Setting: A small South London Pub, The White Swan, (Dirty Duck to the locals). Playing a game of snooker in the back room is John Locke and Bishop George Berkeley. They are arguing.
George: Bugger off, you scrumpy-drinking idiot, I bought the last round! John: Oh please! You clergymen are all the same, always trying to get a free lunch. Now dig your hands into those noticeably deep pockets, and get me a chuffin' pint! George: Fine, but next time you come back from the land of clogs you better bring me a present.
John: I heard that. And make sure it's a proper pint this time, none of this "Lite"ÃÂ crap.
George: God damn it, (looks up and raises his hand apologetically), you don't half moan. First it's the weather now the beer. What's next? John: Well, seeing as you asked I've got a bit of a problem with what you did to the ideas in my Essay in Human Understanding.
I mean please, didn't you understand it? George: Of course I understood it. In fact I quite liked most of it.
John: Is that why you plagiarized it for your Treatise Concerning the Principles of Human Understanding? Nice title by the way, really rolls off the tongue.
George: Bugger off you sarcastic git, at least mine was a little bit creative. And I didn't plagiarize. I just took some of your better ideas and refined them. Do you want me to explain the hard bits for you? John: Sure, I could do with a laugh. It's your shot by the way.
George: Ok. I start with the premise that all knowledge comes from sensory experience.
John: That sounds familiar"ÃÂ¦ George: Shut up. Now because our knowledge is formed from the combination of our sense impressions and nothing can exist without a mind and cannot exist other than in a mind then it so follows that without a mind "ÃÂ nothing can exist! Or, to put it another way, esse is percipi. That means "to be is to be perceived."ÃÂ John: I know what essi is percipi means.
George: Sorry I forgot that you went to school once. Anyway, take for example, that blue ball.
By watching it go in the pocket I am, in essence, allowing it to exist.
John: Your scoring another five points is what you're doing.
George: Be quiet, you might just learn something. So you see that the image of the ball going in the pocket needed me to see it in order for it to exist. Without me here to see it, it wouldn't be there.
John; That's because if you weren't here, we wouldn't be playing snooker in the first place.
George: Please try and stay with me, the next bits important. So, because nothing can exist outside the mind then, by definition, primary qualities can not exist.
John: What! No you've got it all wrong. You have to distinguish between ideas and the qualities in objects that cause the ideas in the first place. Firstly you have Primary qualities which are the qualities which do not change with perception: extension, motion, figure, solidity and number. These Primary qualities produce ideas in us in the form of secondary qualities.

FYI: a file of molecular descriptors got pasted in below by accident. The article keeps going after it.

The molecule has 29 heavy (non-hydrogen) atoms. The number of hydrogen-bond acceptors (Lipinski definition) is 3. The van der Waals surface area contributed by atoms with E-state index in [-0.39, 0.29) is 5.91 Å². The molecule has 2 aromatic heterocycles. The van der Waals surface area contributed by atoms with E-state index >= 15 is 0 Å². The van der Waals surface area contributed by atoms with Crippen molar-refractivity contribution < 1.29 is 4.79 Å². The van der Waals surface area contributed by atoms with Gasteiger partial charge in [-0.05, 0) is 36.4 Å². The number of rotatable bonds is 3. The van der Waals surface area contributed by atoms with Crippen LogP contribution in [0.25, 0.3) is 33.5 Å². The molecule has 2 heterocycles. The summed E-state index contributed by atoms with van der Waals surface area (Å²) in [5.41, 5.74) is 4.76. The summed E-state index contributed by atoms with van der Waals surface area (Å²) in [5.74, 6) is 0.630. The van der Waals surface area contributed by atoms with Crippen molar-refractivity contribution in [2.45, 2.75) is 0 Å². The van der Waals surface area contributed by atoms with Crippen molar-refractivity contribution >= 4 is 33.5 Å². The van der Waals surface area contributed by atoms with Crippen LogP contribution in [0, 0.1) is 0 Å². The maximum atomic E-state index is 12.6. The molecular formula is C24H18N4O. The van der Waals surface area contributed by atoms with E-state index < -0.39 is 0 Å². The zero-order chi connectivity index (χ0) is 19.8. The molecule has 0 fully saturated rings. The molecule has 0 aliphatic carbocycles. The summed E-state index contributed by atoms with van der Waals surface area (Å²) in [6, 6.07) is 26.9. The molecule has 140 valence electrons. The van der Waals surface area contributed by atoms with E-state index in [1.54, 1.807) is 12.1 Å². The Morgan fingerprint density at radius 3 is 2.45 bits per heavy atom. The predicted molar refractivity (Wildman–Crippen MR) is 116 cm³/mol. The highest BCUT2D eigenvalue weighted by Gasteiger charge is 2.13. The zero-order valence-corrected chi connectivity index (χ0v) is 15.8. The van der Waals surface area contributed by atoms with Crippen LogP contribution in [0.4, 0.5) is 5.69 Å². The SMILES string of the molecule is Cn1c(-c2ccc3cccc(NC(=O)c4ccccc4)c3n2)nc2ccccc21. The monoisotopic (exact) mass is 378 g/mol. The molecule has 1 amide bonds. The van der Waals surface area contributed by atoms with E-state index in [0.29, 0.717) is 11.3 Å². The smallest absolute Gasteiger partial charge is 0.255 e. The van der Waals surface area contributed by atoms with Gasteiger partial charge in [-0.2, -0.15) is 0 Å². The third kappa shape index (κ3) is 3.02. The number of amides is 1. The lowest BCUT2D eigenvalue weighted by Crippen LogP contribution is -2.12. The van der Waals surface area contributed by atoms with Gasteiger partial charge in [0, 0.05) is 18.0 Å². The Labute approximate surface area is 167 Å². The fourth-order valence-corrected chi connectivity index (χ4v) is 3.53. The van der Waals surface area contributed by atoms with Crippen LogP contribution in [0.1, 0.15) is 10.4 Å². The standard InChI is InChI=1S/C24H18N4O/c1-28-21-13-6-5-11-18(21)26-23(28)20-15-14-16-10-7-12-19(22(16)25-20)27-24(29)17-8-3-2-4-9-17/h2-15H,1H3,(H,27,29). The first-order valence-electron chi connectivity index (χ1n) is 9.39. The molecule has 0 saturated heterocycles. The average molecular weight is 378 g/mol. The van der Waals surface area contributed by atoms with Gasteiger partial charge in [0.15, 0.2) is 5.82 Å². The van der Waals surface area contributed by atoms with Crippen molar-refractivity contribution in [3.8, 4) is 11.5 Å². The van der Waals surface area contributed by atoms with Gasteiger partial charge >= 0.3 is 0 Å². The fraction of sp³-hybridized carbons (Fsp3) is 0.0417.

Secondary qualities like colour, smell, taste, sound, heat and cold do vary with perception because they are within our mind. Both of these qualities are produced by tertiary qualities or the active power.
George: No! Think about it. The way you defined Primary qualities means that they are outside of the mind but, in reality, these properties are really just ideas in our minds. Take for instance your Primary property of motion.
John: That's definitely a property of the object.
George: Shush. Now as you watch the last red ball speed across the table and disappear, what are you really seeing? John: I'm seeing that I'm losing the game. I wish you wouldn't keep emphasizing your points by potting balls.
George: Stop moaning. Now where was I, oh yes, motion. What your really seeing is a succession of ideas in your mind. Think about it motion is only perceived because of its relationship to other objects in our field of vision. Say for instance that the table was moving in the opposite direction to this black ball, and although the ball would still be moving into the pocket at the same speed you would perceive it as doing so twice as fast. That proves that not only are Primary qualities in the mind but also I've won the game. Your round loser.
John: Hang about. By your definition then there is no real distinction between primary and secondary qualities? George: That's right. By your definition Primary qualities would have to exist outside the mind and as we both know that is just not possible, or at least not perceivable to us mere mortals. Right God? (looks up again).
John: I guess I'll get the beers in then.